Rob Stevenson on the Adaptive Finite Element Method

Fast Moving Front Commentary, January 2011

Rob Stevenson

Article: Optimality of a standard adaptive finite element method

Authors: Stevenson, R
Journal: FOUND COMPUT MATH, 7 (2): 245-269, MAY 2007
Addresses: Univ Utrecht, Dept Math, NL-3508 TC Utrecht, Netherlands.
Univ Utrecht, Dept Math, NL-3508 TC Utrecht, Netherlands.

Rob Stevenson shares his thoughts on this month's Fast-Moving Front paper in Mathematics.

The finite element method is the most popular method for the numerical approximation of the solution of an elliptic boundary value problem. In its simplest form for two-dimensional problems, the underlying domain is subdivided into triangles, and the best approximation is computed that is continuous and piecewise linear with respect to this subdivision.

The quality of the approximation depends on the diameter of the triangles and the smoothness of the solution. For many problems, the solution is much less smooth near non-smooth parts of the boundary (corners in two-dimensions) than in the interior of the domain, and it is therefore much more efficient to employ locally strongly refined subdivisions. An optimal, or near optimal distribution of the sizes of the triangles over the domain is, however, difficult or impossible to determine a priori.

Figure 1:
A locally refined partition created by an adaptive finite element method.
A locally refined partition created by an adaptive finite element method.

View larger image in the tab below.

For this reason the adaptive finite element method (AFEM) was developed. The idea is to start with a subdivision into a few triangles, to compute the corresponding finite element approximation, and then to compute a posteriori error estimators associated to the individual triangles. Then, in the next step, those triangles are refined that carry the largest estimators, and the process is repeated until a target tolerance is met. An example of adaptively created subdivision is given in Figure 1.

For many problems, the AFEM is much more efficient than its non-adaptive counterpart, and therefore it is widely used by engineers since its introduction in the 1970s by Babuska and co-workers. It was, however, not before 1996 that, in two and more dimensions, the method was proven to produce a sequence of approximations that actually converges to the solution. This result was derived by Dörfler, and later in an improved version by Morin, Nochetto, and Siebert.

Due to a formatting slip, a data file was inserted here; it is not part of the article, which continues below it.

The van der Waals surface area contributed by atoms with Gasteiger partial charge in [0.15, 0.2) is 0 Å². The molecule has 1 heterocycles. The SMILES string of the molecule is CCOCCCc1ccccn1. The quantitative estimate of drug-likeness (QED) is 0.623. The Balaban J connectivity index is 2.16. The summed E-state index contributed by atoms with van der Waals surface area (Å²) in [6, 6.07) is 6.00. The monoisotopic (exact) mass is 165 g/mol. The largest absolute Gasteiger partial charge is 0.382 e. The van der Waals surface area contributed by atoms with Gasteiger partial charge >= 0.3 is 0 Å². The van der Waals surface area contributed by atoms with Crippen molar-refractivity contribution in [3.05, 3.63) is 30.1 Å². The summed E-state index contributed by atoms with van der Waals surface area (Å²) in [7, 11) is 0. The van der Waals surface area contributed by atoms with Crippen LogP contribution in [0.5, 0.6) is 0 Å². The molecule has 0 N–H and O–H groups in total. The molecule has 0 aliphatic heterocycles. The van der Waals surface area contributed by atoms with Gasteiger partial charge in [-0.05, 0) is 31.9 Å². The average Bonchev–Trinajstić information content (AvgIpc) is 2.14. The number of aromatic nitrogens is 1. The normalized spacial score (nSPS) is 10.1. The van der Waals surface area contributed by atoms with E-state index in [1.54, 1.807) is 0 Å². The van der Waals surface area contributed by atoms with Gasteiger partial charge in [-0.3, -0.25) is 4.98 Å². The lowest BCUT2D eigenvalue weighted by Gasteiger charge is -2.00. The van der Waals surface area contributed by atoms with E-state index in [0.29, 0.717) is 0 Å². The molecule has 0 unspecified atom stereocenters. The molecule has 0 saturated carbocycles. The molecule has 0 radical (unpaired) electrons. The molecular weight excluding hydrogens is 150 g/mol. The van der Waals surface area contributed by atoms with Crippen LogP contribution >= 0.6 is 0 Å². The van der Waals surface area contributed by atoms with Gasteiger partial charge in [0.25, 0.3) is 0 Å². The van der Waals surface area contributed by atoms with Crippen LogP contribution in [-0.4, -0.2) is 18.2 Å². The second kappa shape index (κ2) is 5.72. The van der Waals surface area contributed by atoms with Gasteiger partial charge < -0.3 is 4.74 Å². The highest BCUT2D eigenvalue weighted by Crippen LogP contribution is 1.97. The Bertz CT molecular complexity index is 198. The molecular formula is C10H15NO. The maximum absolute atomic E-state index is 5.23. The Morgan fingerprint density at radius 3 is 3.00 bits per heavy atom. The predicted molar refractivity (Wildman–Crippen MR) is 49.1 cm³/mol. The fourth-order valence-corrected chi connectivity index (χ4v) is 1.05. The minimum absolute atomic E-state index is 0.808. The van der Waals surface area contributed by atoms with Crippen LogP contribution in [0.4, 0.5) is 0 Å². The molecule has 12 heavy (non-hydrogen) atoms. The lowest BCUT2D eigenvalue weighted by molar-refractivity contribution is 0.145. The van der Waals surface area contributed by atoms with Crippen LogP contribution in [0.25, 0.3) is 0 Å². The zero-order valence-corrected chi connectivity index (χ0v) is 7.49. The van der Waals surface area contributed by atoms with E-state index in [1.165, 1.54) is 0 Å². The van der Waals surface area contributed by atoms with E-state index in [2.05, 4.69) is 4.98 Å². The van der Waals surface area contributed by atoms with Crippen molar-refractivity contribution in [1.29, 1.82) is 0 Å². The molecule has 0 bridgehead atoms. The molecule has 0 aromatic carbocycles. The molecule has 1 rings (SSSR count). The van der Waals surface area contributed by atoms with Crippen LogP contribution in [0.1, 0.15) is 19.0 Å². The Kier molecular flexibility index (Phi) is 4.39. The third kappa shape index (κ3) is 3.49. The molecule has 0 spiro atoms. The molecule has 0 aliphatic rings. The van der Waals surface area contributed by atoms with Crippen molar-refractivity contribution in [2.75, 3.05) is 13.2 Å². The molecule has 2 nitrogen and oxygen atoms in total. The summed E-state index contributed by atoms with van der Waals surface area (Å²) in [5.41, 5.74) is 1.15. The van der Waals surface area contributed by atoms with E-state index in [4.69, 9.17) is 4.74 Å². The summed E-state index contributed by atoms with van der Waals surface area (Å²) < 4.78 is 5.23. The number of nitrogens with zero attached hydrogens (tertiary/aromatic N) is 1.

Although an important step forward in the mathematical foundation of AFEM, this result was not satisfactory in the sense that no convergence rates were demonstrated, and in this sense, it did not show any benefit of AFEM compared to the non-adaptive method.

The content of my paper is the proof that AFEM converges with the best possible rate, i.e., the rate that one would obtain knowing the optimal distribution of the sizes of the triangles over the domain, in moreover optimal computational complexity, i.e., the computational work scales linearly with the number of triangles. This work was inspired by an earlier paper of Binev, Dahmen, and DeVore from 2004 in which a similar result was proven for a modified AFEM extended with a so-called coarsening routine. Although mathematically satisfactory, practical experience showed that computationally this routine is very demanding.

The proof from my paper applies to the simplest case of Poisson's equation with linear finite elements. Since then, several authors have used the technique to extend the result in various directions, including nonconforming finite elements, mixed finite elements, variable coefficients, nonsymmetric problems, goal-oriented finite elements, Stokes equations, eigenvalue problems, and nonlinear equations.

Adaptive approximation is the key to solving complicated problems that one encounters in practical situations. My current work is mainly devoted to a further development of adaptive wavelet methods. Particularly interesting seems their application to evolution equations formulated as simultaneous space-time variational problems. Optimal rates can be demonstrated which seems hard to be realizable with the traditional time-stepping methods.End

Prof. dr. Rob Stevenson
Korteweg-de Vries Institute (KdVI) for Mathematics
University of Amsterdam
Amsterdam, The Netherlands


Select the tab above to view larger figure.

Figure 1:

Figure 1: A locally refined partition created by an adaptive finite element method.

Figure 1: A locally refined partition created by an adaptive finite element method.


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